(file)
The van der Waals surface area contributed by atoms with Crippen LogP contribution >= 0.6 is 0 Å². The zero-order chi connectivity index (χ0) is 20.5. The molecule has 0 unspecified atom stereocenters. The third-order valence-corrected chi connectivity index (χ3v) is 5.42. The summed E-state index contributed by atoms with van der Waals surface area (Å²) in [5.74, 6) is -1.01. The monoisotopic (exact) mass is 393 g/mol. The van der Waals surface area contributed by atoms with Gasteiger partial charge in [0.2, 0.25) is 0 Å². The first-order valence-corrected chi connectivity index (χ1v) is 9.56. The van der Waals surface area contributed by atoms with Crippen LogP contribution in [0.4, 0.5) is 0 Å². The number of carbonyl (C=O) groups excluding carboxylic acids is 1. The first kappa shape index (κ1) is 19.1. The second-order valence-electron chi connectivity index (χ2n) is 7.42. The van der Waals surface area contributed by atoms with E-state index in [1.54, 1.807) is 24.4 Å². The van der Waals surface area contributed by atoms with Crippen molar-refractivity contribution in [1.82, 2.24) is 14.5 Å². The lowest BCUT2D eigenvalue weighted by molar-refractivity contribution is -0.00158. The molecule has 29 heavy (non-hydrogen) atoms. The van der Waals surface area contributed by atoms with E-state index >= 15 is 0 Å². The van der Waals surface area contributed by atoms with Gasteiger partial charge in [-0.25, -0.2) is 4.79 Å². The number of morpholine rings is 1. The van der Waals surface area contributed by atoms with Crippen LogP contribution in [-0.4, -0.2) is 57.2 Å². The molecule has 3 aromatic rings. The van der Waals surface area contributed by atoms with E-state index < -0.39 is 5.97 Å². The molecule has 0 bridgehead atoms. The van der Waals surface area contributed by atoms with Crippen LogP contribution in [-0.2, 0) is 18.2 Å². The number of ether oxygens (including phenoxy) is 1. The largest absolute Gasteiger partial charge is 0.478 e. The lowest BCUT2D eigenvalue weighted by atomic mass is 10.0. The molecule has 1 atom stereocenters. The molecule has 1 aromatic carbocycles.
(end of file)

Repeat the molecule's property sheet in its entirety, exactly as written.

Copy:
The van der Waals surface area contributed by atoms with Crippen LogP contribution >= 0.6 is 0 Å². The zero-order chi connectivity index (χ0) is 20.5. The molecule has 0 unspecified atom stereocenters. The third-order valence-corrected chi connectivity index (χ3v) is 5.42. The summed E-state index contributed by atoms with van der Waals surface area (Å²) in [5.74, 6) is -1.01. The monoisotopic (exact) mass is 393 g/mol. The van der Waals surface area contributed by atoms with Gasteiger partial charge in [0.2, 0.25) is 0 Å². The first-order valence-corrected chi connectivity index (χ1v) is 9.56. The van der Waals surface area contributed by atoms with Crippen LogP contribution in [0.4, 0.5) is 0 Å². The number of carbonyl (C=O) groups excluding carboxylic acids is 1. The first kappa shape index (κ1) is 19.1. The second-order valence-electron chi connectivity index (χ2n) is 7.42. The van der Waals surface area contributed by atoms with E-state index in [1.54, 1.807) is 24.4 Å². The van der Waals surface area contributed by atoms with Crippen molar-refractivity contribution in [1.82, 2.24) is 14.5 Å². The lowest BCUT2D eigenvalue weighted by molar-refractivity contribution is -0.00158. The molecule has 29 heavy (non-hydrogen) atoms. The van der Waals surface area contributed by atoms with E-state index >= 15 is 0 Å². The van der Waals surface area contributed by atoms with Gasteiger partial charge in [-0.25, -0.2) is 4.79 Å². The number of morpholine rings is 1. The van der Waals surface area contributed by atoms with Crippen LogP contribution in [-0.4, -0.2) is 57.2 Å². The molecule has 3 aromatic rings. The van der Waals surface area contributed by atoms with E-state index < -0.39 is 5.97 Å². The molecule has 0 bridgehead atoms. The van der Waals surface area contributed by atoms with Crippen LogP contribution in [-0.2, 0) is 18.2 Å². The number of ether oxygens (including phenoxy) is 1. The largest absolute Gasteiger partial charge is 0.478 e. The lowest BCUT2D eigenvalue weighted by atomic mass is 10.0. The molecule has 1 atom stereocenters. The molecule has 1 aromatic carbocycles.